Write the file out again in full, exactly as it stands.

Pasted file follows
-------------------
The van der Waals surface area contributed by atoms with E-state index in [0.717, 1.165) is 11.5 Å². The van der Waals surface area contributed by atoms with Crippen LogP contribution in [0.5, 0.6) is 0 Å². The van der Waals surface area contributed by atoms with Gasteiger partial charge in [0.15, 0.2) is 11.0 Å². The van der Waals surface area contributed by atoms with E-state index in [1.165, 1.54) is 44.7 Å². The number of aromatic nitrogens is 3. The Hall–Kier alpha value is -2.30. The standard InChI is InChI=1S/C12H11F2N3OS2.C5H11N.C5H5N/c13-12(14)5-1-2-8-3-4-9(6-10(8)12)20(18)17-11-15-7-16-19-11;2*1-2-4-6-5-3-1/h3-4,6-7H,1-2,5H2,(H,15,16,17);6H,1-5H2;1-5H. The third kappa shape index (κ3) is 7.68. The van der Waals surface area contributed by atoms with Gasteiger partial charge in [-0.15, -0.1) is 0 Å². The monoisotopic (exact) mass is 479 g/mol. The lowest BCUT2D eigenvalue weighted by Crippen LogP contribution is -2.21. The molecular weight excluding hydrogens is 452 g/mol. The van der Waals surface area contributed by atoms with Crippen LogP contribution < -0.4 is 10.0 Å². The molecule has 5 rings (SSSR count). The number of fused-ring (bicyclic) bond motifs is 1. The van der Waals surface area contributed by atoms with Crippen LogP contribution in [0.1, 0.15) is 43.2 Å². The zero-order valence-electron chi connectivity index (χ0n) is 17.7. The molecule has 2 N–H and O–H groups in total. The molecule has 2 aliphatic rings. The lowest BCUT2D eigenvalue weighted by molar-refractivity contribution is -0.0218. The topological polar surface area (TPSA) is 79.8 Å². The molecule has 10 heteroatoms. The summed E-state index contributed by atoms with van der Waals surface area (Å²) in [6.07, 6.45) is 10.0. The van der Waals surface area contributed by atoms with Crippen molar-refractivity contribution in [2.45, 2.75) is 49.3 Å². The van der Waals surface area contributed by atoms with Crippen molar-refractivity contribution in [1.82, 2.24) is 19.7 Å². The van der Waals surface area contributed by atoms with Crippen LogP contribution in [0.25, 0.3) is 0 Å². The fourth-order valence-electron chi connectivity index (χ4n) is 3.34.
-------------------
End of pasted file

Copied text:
The van der Waals surface area contributed by atoms with E-state index in [0.717, 1.165) is 11.5 Å². The van der Waals surface area contributed by atoms with Crippen LogP contribution in [0.5, 0.6) is 0 Å². The van der Waals surface area contributed by atoms with Gasteiger partial charge in [0.15, 0.2) is 11.0 Å². The van der Waals surface area contributed by atoms with E-state index in [1.165, 1.54) is 44.7 Å². The number of aromatic nitrogens is 3. The Hall–Kier alpha value is -2.30. The standard InChI is InChI=1S/C12H11F2N3OS2.C5H11N.C5H5N/c13-12(14)5-1-2-8-3-4-9(6-10(8)12)20(18)17-11-15-7-16-19-11;2*1-2-4-6-5-3-1/h3-4,6-7H,1-2,5H2,(H,15,16,17);6H,1-5H2;1-5H. The third kappa shape index (κ3) is 7.68. The van der Waals surface area contributed by atoms with Gasteiger partial charge in [-0.15, -0.1) is 0 Å². The monoisotopic (exact) mass is 479 g/mol. The lowest BCUT2D eigenvalue weighted by Crippen LogP contribution is -2.21. The molecular weight excluding hydrogens is 452 g/mol. The van der Waals surface area contributed by atoms with Crippen LogP contribution < -0.4 is 10.0 Å². The molecule has 5 rings (SSSR count). The number of fused-ring (bicyclic) bond motifs is 1. The van der Waals surface area contributed by atoms with Crippen LogP contribution in [0.1, 0.15) is 43.2 Å². The zero-order valence-electron chi connectivity index (χ0n) is 17.7. The molecule has 2 N–H and O–H groups in total. The molecule has 2 aliphatic rings. The lowest BCUT2D eigenvalue weighted by molar-refractivity contribution is -0.0218. The topological polar surface area (TPSA) is 79.8 Å². The molecule has 10 heteroatoms. The summed E-state index contributed by atoms with van der Waals surface area (Å²) in [6.07, 6.45) is 10.0. The van der Waals surface area contributed by atoms with Crippen molar-refractivity contribution in [2.45, 2.75) is 49.3 Å². The van der Waals surface area contributed by atoms with Crippen molar-refractivity contribution in [1.82, 2.24) is 19.7 Å². The van der Waals surface area contributed by atoms with Crippen LogP contribution in [0.25, 0.3) is 0 Å². The fourth-order valence-electron chi connectivity index (χ4n) is 3.34.